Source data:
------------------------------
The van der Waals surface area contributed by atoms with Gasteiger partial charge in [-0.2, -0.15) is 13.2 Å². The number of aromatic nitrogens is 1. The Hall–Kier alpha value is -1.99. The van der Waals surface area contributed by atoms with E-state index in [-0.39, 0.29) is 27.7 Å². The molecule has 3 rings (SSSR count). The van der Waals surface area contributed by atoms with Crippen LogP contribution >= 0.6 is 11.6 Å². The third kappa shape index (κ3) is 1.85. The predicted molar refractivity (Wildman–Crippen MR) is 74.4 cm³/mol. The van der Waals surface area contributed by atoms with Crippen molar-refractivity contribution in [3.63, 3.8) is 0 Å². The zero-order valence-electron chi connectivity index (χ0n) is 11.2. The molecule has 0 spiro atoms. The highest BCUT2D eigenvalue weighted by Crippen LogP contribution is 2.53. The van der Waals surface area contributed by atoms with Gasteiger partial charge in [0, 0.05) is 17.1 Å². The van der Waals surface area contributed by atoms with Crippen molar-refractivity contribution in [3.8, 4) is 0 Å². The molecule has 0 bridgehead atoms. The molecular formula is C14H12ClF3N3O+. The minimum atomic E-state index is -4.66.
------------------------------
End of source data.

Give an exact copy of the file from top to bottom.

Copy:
The van der Waals surface area contributed by atoms with Gasteiger partial charge in [-0.2, -0.15) is 13.2 Å². The number of aromatic nitrogens is 1. The Hall–Kier alpha value is -1.99. The van der Waals surface area contributed by atoms with E-state index in [-0.39, 0.29) is 27.7 Å². The molecule has 3 rings (SSSR count). The van der Waals surface area contributed by atoms with Crippen LogP contribution >= 0.6 is 11.6 Å². The third kappa shape index (κ3) is 1.85. The predicted molar refractivity (Wildman–Crippen MR) is 74.4 cm³/mol. The van der Waals surface area contributed by atoms with Crippen molar-refractivity contribution in [3.63, 3.8) is 0 Å². The zero-order valence-electron chi connectivity index (χ0n) is 11.2. The molecule has 0 spiro atoms. The highest BCUT2D eigenvalue weighted by Crippen LogP contribution is 2.53. The van der Waals surface area contributed by atoms with Gasteiger partial charge in [0, 0.05) is 17.1 Å². The van der Waals surface area contributed by atoms with Crippen molar-refractivity contribution in [3.8, 4) is 0 Å². The molecule has 0 bridgehead atoms. The molecular formula is C14H12ClF3N3O+. The minimum atomic E-state index is -4.66.